Fine rains raise hopes of good paddy harvestContinuous downpours across the country have brightened prospects for a good paddy harvest this fiscal year after two straight years of poor yields.
Continuous downpours across the country have brightened prospects for a good paddy harvest this fiscal year after two straight years of poor yields.
As of Monday, farmers had finished transplanting paddy on 69 percent of the country’s 1.42 million hectares of paddy fields against 42 percent in the same period last year, the Ministry of Agricultural Development said.
The ministry said that paddy transplantation had progressed at a faster rate this year compared to the last five years except in a few central and eastern Tarai districts.
Transplantation normally continues till August 15 when the rains are good, so farmers should be able to finish transplanting paddy on the remaining 31 percent of the fields by then.
“After two years of poor rainfall, the monsoon this year has been better than expected. We believe it will improve agricultural output and raise rural incomes,” said Dinesh Bhattarai, chief statistician at the ministry.
Although many areas across the country received heavy rainfall and there was flooding in many places, there have been no reports of major damage in the farm sector, he said. This year, the monsoon entered Nepal on June 15 and covered the entire country by June 20.
Pratibha Manandhar, a meteorologist at the climate section of the Department of Hydrology and Meteorology, said that above-average precipitation was observed in June across the country.
The rainfall in June was 111 percent of normal precipitation this year, compared to 91 percent in the same period last year.
Likewise, July is also expected to see above-average precipitation. “As of July 21, the country observed 64 percent of normal rainfall.”
Last July, the country had observed 73 percent of normal rainfall. Last monsoon (June-September), the country received 76.6 percent of normal rainfall.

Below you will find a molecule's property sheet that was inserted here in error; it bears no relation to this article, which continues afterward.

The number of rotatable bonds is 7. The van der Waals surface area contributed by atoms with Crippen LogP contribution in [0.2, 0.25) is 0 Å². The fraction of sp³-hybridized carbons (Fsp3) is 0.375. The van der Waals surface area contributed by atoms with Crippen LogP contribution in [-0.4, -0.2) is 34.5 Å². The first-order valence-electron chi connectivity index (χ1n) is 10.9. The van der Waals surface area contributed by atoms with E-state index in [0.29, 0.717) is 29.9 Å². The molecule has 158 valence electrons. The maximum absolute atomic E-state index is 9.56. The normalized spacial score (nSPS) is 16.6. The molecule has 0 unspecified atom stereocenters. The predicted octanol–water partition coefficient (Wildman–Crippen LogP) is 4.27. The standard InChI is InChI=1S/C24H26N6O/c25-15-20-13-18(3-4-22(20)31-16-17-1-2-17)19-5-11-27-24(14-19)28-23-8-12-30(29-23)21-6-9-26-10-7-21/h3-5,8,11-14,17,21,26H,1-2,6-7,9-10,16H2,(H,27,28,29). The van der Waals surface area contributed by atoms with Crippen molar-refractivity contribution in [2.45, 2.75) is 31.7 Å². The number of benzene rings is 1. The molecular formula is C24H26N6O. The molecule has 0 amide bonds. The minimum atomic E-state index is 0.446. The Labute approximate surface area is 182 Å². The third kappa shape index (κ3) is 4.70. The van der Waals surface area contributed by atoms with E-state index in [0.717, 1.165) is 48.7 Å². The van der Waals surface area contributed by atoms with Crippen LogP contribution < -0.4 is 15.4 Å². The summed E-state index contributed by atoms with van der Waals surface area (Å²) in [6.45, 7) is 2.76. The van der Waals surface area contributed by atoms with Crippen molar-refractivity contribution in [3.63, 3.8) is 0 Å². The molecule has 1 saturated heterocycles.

The ministry’s statistics show that paddy transplantation has been completed on 69.75 percent of the 58,438 hectares of fields in the mountain region. Transplantation in the hills and Tarai has been completed on 75.70 percent of 382,569 hectares and 65.91 percent of 984,339 hectares respectively.
The Tarai, which is the largest paddy producing region in the country, accounts for 71 percent of the total rice acreage. The hills account for 25 percent and the mountain region 4 percent.
In terms of geographical distribution, the Far Western and Mid-Western regions saw the highest transplantation rate.
According to the ministry, transplantation in the Far Western Region has been completed on 96.09 percent of the 170,117 hectares of paddy fields.
Transplantation in the Mid-Western and Eastern regions has been recorded at 79.74 percent of the 172,648 hectares and 56.45 percent of the 382,867 hectares of paddy fields.
Similarly, transplantation in the Western and Central regions has been completed on 74.04 percent of the 308,090 hectares and 59.70 percent of the 391,624 hectares.
Last year, 9 percent of the country’s total rice fields were left unplanted due to a poor monsoon. The statistics show that transplantation has been completed in Kanchanpur, Bajhang, Dolpa, Humla and Jumla districts.
Siraha, Saptari, Sarlahi and Mahottari districts saw a poor transplantation rate this year
too. Transplantation in Siraha
and Saptari districts has been recorded at 18 percent and 25 percent respectively.
Likewise, transplantation in Sarlahi and Mahottari has been recorded at 35 percent and 40 percent respectively. Manang and Mustang are the only two districts where paddy is not grown among the 75 districts in the country.